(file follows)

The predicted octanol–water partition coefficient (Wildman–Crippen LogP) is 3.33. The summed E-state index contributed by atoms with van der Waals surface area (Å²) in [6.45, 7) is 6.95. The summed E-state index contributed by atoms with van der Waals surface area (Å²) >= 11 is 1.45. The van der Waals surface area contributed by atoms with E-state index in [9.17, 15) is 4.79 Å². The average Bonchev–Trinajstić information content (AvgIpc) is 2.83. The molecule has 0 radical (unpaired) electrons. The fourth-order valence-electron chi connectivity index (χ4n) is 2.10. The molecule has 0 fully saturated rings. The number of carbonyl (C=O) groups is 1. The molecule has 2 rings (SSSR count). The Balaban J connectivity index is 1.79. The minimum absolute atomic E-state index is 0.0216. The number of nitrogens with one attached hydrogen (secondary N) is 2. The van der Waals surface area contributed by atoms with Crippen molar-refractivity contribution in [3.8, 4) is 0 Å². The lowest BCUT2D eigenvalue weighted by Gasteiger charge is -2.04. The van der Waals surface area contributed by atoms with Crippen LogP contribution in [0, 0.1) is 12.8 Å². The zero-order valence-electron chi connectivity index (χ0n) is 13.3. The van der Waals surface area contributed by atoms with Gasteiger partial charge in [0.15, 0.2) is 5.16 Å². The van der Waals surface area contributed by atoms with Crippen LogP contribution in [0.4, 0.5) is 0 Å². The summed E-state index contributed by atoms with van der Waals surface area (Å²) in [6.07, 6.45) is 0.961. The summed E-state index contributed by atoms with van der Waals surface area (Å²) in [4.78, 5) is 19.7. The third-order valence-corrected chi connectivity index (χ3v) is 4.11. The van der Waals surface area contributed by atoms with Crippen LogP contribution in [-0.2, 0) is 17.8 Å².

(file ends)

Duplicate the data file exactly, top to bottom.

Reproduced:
The predicted octanol–water partition coefficient (Wildman–Crippen LogP) is 3.33. The summed E-state index contributed by atoms with van der Waals surface area (Å²) in [6.45, 7) is 6.95. The summed E-state index contributed by atoms with van der Waals surface area (Å²) >= 11 is 1.45. The van der Waals surface area contributed by atoms with E-state index in [9.17, 15) is 4.79 Å². The average Bonchev–Trinajstić information content (AvgIpc) is 2.83. The molecule has 0 radical (unpaired) electrons. The fourth-order valence-electron chi connectivity index (χ4n) is 2.10. The molecule has 0 fully saturated rings. The number of carbonyl (C=O) groups is 1. The molecule has 2 rings (SSSR count). The Balaban J connectivity index is 1.79. The minimum absolute atomic E-state index is 0.0216. The number of nitrogens with one attached hydrogen (secondary N) is 2. The van der Waals surface area contributed by atoms with Crippen molar-refractivity contribution in [3.8, 4) is 0 Å². The lowest BCUT2D eigenvalue weighted by Gasteiger charge is -2.04. The van der Waals surface area contributed by atoms with Crippen LogP contribution in [0, 0.1) is 12.8 Å². The zero-order valence-electron chi connectivity index (χ0n) is 13.3. The van der Waals surface area contributed by atoms with Gasteiger partial charge in [0.15, 0.2) is 5.16 Å². The van der Waals surface area contributed by atoms with Crippen LogP contribution in [0.4, 0.5) is 0 Å². The summed E-state index contributed by atoms with van der Waals surface area (Å²) in [6.07, 6.45) is 0.961. The summed E-state index contributed by atoms with van der Waals surface area (Å²) in [4.78, 5) is 19.7. The third-order valence-corrected chi connectivity index (χ3v) is 4.11. The van der Waals surface area contributed by atoms with Crippen LogP contribution in [-0.2, 0) is 17.8 Å².